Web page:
While Ugandan President Museveni mets in Washington with President Obama and other African heads of state, Parliament Watch reports that members of Uganda Parliament reaffirmed its commitment to passing the Anti-Homosexuality Act.
MP Sebagala : We want the speaker to allow us suspend our rules of procedure so we can have the #AHA2014 back and passed in 3 days .— Parliament Watch (@pwatchug) August 5, 2014
Uganda's Anti-Homosexuality Act was struck down late last week after being enacted in February after being determined "null and void" because the Parliament lacked quorum when it passed the bill in December. That ruling was only two days before Uganda President Yoweri Museveni flew to Washington, D.C., for a U.S.-Africa Summit.
MP Sebagala : Whether we stay hungry and get no donations we shall pass the Anti Homosexuality Act again as Mps .#AHA2014— Parliament Watch (@pwatchug) August 5, 2014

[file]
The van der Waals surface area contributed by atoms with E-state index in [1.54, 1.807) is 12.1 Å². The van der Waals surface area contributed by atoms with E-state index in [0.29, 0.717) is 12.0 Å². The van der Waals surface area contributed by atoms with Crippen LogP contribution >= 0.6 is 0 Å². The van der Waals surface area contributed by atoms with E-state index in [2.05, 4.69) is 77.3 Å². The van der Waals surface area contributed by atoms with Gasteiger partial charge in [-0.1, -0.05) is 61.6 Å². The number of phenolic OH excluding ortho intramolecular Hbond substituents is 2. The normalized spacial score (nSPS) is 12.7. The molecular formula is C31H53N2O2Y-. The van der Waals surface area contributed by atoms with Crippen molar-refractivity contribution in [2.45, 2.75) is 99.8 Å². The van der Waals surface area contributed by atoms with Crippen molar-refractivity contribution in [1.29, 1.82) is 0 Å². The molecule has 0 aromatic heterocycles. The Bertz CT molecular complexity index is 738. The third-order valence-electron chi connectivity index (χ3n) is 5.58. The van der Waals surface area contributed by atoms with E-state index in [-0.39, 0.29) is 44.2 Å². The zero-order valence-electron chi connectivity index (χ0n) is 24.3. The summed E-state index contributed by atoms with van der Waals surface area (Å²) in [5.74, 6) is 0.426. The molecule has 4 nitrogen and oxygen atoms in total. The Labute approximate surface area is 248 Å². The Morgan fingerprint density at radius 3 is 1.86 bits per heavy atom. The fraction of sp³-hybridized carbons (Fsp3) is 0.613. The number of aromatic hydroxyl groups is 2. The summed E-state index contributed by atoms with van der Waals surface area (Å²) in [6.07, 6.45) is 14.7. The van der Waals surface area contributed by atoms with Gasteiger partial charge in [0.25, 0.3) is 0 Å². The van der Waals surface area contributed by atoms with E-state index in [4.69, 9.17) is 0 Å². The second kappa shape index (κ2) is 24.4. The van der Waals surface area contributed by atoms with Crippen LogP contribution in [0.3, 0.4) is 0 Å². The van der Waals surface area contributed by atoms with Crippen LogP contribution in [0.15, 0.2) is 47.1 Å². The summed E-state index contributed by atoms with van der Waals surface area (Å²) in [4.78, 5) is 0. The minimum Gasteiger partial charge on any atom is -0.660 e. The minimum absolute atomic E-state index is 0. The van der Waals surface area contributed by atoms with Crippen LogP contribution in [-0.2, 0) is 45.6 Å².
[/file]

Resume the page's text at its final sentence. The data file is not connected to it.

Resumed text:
The U.S. has called the AHA "atrocious" and compared the situation in Uganda to Nazi rule in Germany and apartheid in South Africa, according to Reuters. The U.S. cut off aid and imposed visa restrictions in June.
The law punished "aggravated homosexuality" with life imprisonment and posed a major obstacle to pro-equality activists in Uganda.
Reuters reports that MP Abdu Latif Ssebaggala expects to have over 200 signatures – out of 383 members – in support of reintroducing the bill.
MP Kwizera : The court did not nullify the principal of the law but the method of its passing therefore the law will come back.#AHA2014— Parliament Watch (@pwatchug) August 5, 2014
The situation in Uganda is critical with a real threat that same-sex activity will be recriminalized. Last week, HRC Foundation and the Human Rights Watch released a joint report on the status of LGBT rights in Africa. The summit provided an opportunity for President Obama to address recent backsliding on LGBT rights in Africa, but the summit drew little attention to LGBT human rights violations.